You may wish to see an introductory page to this section with a map first.
Silvan is located some thirty miles east of Diyarbakir on the road leading to Lake Van and beyond it to Eastern Armenia and Persia (to-day Iran). Some archaeologists and historians locate the ancient city of Tigranakert in the vicinity of Silvan.
Tigranakert was founded by King Tigranes of Armenia in ca 80 BC as the new capital of his kingdom. In 69 BC the town was conquered by the Romans and many of its inhabitants were sent back to their places of origin; the town was given back to Tigranes in return for an indemnity, but in 64 AD it was again taken by the Romans. The memory of Tigranakert survived only because it was mentioned by Roman historians.
Houses built above the southern (left) and western (right) walls
The foundation of Silvan on a previous Armenian village called Maypherqat is attributed to St. Marutha, bishop of Tagrit (today's Tikrit in Iraq) and it is thought to have occurred in the early years of the reign of the Sassanid (Persian) King Yazdegerd I (399-421). St. Marutha brought to the new town many relics of Persian Christian martyrs and for this reason he changed the name of the village into Martyropolis; the town was located in Byzantine territory, but it was repeatedly occupied by the Sassanids.
In 639 the Arabs conquered Martyropolis; the walls of the town were initially built by the Byzantines, but their current appearance is the result of several later modifications.
(left) Northern gate (Kulfa Kapi); (right) detail of its inscription
After the Arab occupation the town became known as Mayyafariqin, a name derived from its Armenian origin; it acquired importance at the end of the Xth century when it became the capital of a local emirate ruled by the Marwanid dynasty; this emirate lasted for almost a century until it was conquered by Malik Shah, the founder of a short-lived Seljuk Empire.
(left) Aslanli Burcu (Lions' Tower); (right) a tower on the eastern section of the walls
The main monuments of Silvan (the modern Turkish name of the town) were built by its Artukid rulers, who conquered the town in 1118. The Artukids founded three adjoining emirates which included the most important towns of the region: Diyarbakir, Mardin and Harput; they strengthened the eastern fortifications of Silvan by building new towers.
(left) Aslanli Burcu reliefs and inscriptions; (right) other reliefs on the eastern section of the walls
Aslanli Burcu, the well preserved diamond shaped tower at the eastern entrance of Silvan is decorated with two lions placed above a lengthy inscriptions; their design is similar to that of Artukid lions on the portal of Diyarbakir's Ulu Cami; other reliefs on nearby towers are more elaborate and may belong to a later period, when the Artukids were forced to become vassals of the Ayyubids, the heirs of Saladin, the conqueror of Jerusalem. In 1260 Silvan became part of the Mongol Ilkhanate and it soon lost importance.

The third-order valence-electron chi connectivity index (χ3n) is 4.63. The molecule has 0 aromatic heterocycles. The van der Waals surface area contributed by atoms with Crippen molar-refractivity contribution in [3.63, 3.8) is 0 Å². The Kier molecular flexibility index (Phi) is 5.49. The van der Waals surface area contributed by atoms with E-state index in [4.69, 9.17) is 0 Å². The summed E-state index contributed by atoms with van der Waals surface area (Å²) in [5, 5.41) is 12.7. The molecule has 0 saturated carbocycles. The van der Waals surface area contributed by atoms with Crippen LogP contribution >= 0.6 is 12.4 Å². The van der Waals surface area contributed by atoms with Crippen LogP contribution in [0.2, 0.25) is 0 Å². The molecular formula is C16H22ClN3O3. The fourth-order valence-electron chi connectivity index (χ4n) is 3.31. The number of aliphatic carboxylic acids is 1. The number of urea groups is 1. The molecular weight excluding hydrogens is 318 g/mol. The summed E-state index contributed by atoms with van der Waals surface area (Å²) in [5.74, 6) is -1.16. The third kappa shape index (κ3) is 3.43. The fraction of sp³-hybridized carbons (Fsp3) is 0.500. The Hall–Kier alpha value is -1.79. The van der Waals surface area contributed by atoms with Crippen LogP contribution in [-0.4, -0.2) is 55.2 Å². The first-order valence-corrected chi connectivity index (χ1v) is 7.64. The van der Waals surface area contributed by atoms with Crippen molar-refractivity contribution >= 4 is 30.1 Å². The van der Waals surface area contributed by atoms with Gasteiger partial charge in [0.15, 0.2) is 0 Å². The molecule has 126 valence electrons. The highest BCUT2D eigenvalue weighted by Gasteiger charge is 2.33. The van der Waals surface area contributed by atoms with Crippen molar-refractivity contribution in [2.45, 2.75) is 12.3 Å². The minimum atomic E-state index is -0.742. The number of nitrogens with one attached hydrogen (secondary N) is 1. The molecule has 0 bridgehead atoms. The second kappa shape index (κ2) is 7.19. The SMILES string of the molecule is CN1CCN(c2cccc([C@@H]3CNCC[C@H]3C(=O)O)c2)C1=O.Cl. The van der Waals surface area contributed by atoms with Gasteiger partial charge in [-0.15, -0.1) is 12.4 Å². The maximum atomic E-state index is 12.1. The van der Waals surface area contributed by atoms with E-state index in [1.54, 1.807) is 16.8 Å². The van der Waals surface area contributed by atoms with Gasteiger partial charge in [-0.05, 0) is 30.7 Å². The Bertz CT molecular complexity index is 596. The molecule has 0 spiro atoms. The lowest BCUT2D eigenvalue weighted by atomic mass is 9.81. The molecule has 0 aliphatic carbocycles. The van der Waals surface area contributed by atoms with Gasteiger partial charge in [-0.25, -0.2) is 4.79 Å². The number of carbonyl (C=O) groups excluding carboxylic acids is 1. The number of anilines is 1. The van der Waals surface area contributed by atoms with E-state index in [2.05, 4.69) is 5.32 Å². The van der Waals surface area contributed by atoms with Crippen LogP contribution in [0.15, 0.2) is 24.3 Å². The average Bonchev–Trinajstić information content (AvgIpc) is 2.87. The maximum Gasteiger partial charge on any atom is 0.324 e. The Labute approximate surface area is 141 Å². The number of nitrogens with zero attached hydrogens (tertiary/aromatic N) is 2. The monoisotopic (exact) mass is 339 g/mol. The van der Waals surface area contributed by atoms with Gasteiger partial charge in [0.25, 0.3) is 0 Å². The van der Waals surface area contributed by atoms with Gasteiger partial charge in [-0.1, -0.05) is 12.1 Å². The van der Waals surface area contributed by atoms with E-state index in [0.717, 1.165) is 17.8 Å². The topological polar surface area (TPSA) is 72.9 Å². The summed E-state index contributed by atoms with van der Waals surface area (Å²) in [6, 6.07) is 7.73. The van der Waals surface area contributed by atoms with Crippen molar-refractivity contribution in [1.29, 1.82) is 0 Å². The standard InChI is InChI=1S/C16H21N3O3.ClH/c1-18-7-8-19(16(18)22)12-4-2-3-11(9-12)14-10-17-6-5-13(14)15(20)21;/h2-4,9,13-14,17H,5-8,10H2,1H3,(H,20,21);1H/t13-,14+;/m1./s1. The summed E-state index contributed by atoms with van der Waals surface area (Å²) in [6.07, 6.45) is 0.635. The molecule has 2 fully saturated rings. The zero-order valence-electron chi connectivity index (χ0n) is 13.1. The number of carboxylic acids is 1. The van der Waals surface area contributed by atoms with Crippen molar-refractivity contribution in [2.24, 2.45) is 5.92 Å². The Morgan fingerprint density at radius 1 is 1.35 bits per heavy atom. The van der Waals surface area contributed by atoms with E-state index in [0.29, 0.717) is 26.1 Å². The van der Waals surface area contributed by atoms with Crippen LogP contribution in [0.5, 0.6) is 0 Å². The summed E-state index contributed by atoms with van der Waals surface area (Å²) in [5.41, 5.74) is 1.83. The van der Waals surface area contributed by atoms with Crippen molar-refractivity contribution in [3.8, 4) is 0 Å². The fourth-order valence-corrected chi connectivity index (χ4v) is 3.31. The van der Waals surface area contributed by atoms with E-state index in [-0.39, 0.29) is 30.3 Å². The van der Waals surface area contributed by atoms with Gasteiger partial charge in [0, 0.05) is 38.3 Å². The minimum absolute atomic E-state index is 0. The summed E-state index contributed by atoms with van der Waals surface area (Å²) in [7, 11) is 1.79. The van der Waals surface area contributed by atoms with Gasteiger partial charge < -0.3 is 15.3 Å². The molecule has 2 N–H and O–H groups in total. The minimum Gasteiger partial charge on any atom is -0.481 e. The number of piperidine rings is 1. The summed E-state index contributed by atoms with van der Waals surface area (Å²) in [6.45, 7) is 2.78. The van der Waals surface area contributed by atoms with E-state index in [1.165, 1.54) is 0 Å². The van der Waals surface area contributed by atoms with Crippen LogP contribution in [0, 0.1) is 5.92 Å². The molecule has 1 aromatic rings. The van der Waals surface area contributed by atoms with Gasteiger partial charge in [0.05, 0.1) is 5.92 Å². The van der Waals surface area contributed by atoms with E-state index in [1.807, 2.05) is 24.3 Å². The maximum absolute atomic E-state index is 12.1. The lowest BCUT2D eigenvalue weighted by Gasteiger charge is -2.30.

Ulu Cami (Great Mosque): (left) northern fašade; (right) southern fašade
The Great Mosque of Silvan was built by the Artukid ruler of the town in ca 1157; the presence of three apses on its southern side could derive from the existence of a previous Christian church; the apses indicate the direction towards Mecca; the main entrance is located on the northern fašade.
Ulu Cami: (left/centre) main portal; (right) southern portal
The main portal has a very elaborate design; some features of the building reflect Syrian architecture, others follow Persian patterns. The southern entrance has a modern appearance: it bears a modern inscription with the name of the mosque and the date 1185; in that year the Ayyubid leader Saladin imposed his sovereignty on the Artukids and the mosque was dedicated to him, hence Selahaddin Eyyubi Camii.
Ulu Cami: decoration of the northern fašade
(left) Minaret of Ulu Cami; (centre/right) Ayyubid Minaret
The minaret of Ulu Cami is the result of many modifications and restorations. Its design is similar to another minaret in the outskirts of Silvan. It was built between 1199 and 1212, when the Artukids were vassals of the Ayyubids; there is no trace of the mosque to which it belonged. Part of the highest section of the minaret is a modern reconstruction (you may wish to see it in a 1911 photo by Gertrude Bell - it opens in another window).
Ayyubid Minaret: detail of the decoration
Malabadi Koprusu: (left to right) dam, modern road and bridge, Malabadi Koprusu
The Batman River is an important tributary of the Tigris; the bridge across it was built to facilitate trade between Upper Mesopotamia and Persia and Central Asia. It was built by the Artukids in 1146-47 and it was restored at the end of that century.
The span of the bridge crosses perpendicular to the river, but the approaches to the main arch are placed at an angle to it; two arches indicated the points where a toll was collected. The span of the central arch is the second longest one among historical bridges in Turkey. Malabadi Koprusu was the only bridge across the Batman River in the region until the 1950s when a new bridge was built.
Malabadi Koprusu: (left) view of the side pillars; (right) relief above one of them
One of the smaller piers is decorated with a small and worn out relief showing two men: one standing and the other seated; with a very modern approach one could think the relief was a traffic sign indicating that there was a toll to be paid.
The image shown in the background of this page shows the label from a bottle of spring water named after the bridge.